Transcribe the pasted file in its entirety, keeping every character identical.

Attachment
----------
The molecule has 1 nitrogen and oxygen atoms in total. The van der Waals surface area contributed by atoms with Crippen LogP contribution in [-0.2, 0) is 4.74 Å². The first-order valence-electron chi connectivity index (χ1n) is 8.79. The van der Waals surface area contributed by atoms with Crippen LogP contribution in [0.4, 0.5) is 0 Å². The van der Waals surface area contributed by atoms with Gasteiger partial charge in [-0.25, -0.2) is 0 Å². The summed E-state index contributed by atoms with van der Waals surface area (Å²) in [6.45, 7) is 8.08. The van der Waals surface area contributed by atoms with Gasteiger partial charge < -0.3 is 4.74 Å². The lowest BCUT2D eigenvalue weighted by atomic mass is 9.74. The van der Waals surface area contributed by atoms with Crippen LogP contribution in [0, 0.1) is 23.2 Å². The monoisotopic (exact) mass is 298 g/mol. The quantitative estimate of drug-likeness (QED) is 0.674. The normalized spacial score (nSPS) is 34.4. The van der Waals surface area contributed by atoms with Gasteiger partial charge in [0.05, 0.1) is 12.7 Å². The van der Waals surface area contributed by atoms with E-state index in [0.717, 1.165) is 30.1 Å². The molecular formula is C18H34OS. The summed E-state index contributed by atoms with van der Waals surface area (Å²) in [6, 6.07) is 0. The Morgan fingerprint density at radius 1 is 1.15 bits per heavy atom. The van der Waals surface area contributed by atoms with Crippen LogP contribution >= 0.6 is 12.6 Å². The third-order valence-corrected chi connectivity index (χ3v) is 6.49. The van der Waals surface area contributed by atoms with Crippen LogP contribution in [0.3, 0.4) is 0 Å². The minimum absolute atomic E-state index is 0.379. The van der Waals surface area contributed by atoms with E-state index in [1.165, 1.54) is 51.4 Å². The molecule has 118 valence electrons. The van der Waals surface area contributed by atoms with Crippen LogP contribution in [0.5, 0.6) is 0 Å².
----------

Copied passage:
The molecule has 1 nitrogen and oxygen atoms in total. The van der Waals surface area contributed by atoms with Crippen LogP contribution in [-0.2, 0) is 4.74 Å². The first-order valence-electron chi connectivity index (χ1n) is 8.79. The van der Waals surface area contributed by atoms with Crippen LogP contribution in [0.4, 0.5) is 0 Å². The van der Waals surface area contributed by atoms with Gasteiger partial charge in [-0.25, -0.2) is 0 Å². The summed E-state index contributed by atoms with van der Waals surface area (Å²) in [6.45, 7) is 8.08. The van der Waals surface area contributed by atoms with Gasteiger partial charge < -0.3 is 4.74 Å². The lowest BCUT2D eigenvalue weighted by atomic mass is 9.74. The van der Waals surface area contributed by atoms with Crippen LogP contribution in [0, 0.1) is 23.2 Å². The monoisotopic (exact) mass is 298 g/mol. The quantitative estimate of drug-likeness (QED) is 0.674. The normalized spacial score (nSPS) is 34.4. The van der Waals surface area contributed by atoms with Gasteiger partial charge in [0.05, 0.1) is 12.7 Å². The van der Waals surface area contributed by atoms with E-state index in [0.717, 1.165) is 30.1 Å². The molecular formula is C18H34OS. The summed E-state index contributed by atoms with van der Waals surface area (Å²) in [6, 6.07) is 0. The Morgan fingerprint density at radius 1 is 1.15 bits per heavy atom. The van der Waals surface area contributed by atoms with Crippen LogP contribution >= 0.6 is 12.6 Å². The third-order valence-corrected chi connectivity index (χ3v) is 6.49. The van der Waals surface area contributed by atoms with Crippen LogP contribution in [0.3, 0.4) is 0 Å². The minimum absolute atomic E-state index is 0.379. The van der Waals surface area contributed by atoms with E-state index in [1.165, 1.54) is 51.4 Å². The molecule has 118 valence electrons. The van der Waals surface area contributed by atoms with Crippen LogP contribution in [0.5, 0.6) is 0 Å².